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BofA CEO: International CEOs are excited about U.S. tax reform

President Donald Trump is heading to Davos, Switzerland for the World Economic Forum not to woo U.S. CEOs, but instead to sell foreign executives on his agenda.

Of the items on the agenda, there appears to be a lot buzz around the recently passed tax reform.

Bank of America (BAC) CEO Brian Moynihan told Yahoo Finance editor-in-chief Andy Serwer that he was surprised by the enthusiasm from foreign CEOs.

“What’s interesting, from international companies, who already thought the US of being very attractive because of talent, because of the rule of law, and the understanding that if you have an energy-related production requirement, the raw materials and the energy are right there and well-priced. They’re saying, ‘Hey, this tax thing now adds another major benefit that I’m coming with more production,'” Moynihan said.

According to Moynihan, foreign companies view tax reform as an opportunity to expand further in the U.S. These companies can come in with more production, take advantage of a lower tax rate, and not have to deal with a myriad of tariffs.

“I think there’s an added level of enthusiasm that frankly, I haven’t really thought through versus the American companies, which is understandable. We needed a competitive tax rate. We needed a territorial system because our tax code didn’t work for corporations that way and this accomplished that. I was surprised by international CEOs being so enthusiastic about the tax cut change,” Moynihan said.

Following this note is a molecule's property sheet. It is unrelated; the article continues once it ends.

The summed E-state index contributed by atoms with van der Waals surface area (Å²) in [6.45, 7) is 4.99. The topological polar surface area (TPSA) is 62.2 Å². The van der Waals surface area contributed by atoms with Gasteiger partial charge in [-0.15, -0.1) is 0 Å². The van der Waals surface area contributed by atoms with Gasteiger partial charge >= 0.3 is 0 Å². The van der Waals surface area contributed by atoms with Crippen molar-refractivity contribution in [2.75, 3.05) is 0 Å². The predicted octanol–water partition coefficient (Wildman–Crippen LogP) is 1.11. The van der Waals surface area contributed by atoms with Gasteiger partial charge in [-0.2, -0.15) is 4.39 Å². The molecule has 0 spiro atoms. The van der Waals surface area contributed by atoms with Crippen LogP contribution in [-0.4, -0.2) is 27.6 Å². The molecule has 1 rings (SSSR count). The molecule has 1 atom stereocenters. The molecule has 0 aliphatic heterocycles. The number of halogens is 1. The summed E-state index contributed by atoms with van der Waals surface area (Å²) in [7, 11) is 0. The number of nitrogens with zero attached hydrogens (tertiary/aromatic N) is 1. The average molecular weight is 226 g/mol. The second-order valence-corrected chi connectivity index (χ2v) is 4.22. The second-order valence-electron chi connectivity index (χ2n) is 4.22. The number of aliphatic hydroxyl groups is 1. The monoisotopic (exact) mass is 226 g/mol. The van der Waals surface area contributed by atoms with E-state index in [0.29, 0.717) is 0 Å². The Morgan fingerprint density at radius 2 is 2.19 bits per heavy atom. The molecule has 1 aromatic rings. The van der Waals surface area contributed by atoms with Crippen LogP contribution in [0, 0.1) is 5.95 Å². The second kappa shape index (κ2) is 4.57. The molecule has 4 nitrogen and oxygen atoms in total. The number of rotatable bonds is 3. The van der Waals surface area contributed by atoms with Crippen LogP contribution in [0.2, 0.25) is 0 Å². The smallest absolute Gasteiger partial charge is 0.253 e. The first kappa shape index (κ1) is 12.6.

Bank of America CEO Brian Moynihan speaks with Yahoo Finance’s editor-in-chief Andy Serwer at the World Economic Forum in Davos, Switzerland.

Tax reform has been viewed as a positive in the corporate community in the U.S. To date, close to 200 U.S. companies have announced wage hikes and bonuses, according to a list compiled by Yahoo Finance’s Melody Hahm. Bank of America announced $1,000 bonuses for its 145,000 U.S. employees.

During the fourth quarter, Bank of America took an upfront charge of nearly $2.9 billion on deferred tax assets stemming from losses dating back to the financial crisis. The bank will see its effective tax rate drop from the high 20s to the low 20s.

“We’re getting a partial benefit back. We still pay a lot of taxes and will continue to do so,” Moynihan said.

Julia La Roche is a finance reporter at Yahoo Finance. Follow her on Twitter.